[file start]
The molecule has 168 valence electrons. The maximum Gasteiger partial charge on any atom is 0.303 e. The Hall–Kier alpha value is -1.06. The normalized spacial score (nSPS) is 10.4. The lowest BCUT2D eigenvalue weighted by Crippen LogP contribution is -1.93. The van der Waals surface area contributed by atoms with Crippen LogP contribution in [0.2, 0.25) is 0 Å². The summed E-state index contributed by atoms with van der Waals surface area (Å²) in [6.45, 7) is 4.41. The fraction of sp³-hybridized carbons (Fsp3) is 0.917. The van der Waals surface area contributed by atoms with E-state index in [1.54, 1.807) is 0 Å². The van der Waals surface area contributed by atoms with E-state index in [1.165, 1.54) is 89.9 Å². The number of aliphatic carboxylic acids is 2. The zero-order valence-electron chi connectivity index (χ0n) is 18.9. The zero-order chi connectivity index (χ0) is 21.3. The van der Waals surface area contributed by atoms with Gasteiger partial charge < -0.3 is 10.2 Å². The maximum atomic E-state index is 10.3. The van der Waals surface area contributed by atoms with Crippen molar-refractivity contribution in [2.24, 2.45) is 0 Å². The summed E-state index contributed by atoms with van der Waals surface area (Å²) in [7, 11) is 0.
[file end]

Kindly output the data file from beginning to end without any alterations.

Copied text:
The molecule has 168 valence electrons. The maximum Gasteiger partial charge on any atom is 0.303 e. The Hall–Kier alpha value is -1.06. The normalized spacial score (nSPS) is 10.4. The lowest BCUT2D eigenvalue weighted by Crippen LogP contribution is -1.93. The van der Waals surface area contributed by atoms with Crippen LogP contribution in [0.2, 0.25) is 0 Å². The summed E-state index contributed by atoms with van der Waals surface area (Å²) in [6.45, 7) is 4.41. The fraction of sp³-hybridized carbons (Fsp3) is 0.917. The van der Waals surface area contributed by atoms with E-state index in [1.54, 1.807) is 0 Å². The van der Waals surface area contributed by atoms with E-state index in [1.165, 1.54) is 89.9 Å². The number of aliphatic carboxylic acids is 2. The zero-order valence-electron chi connectivity index (χ0n) is 18.9. The zero-order chi connectivity index (χ0) is 21.3. The van der Waals surface area contributed by atoms with Gasteiger partial charge < -0.3 is 10.2 Å². The maximum atomic E-state index is 10.3. The van der Waals surface area contributed by atoms with Crippen molar-refractivity contribution in [2.24, 2.45) is 0 Å². The summed E-state index contributed by atoms with van der Waals surface area (Å²) in [7, 11) is 0.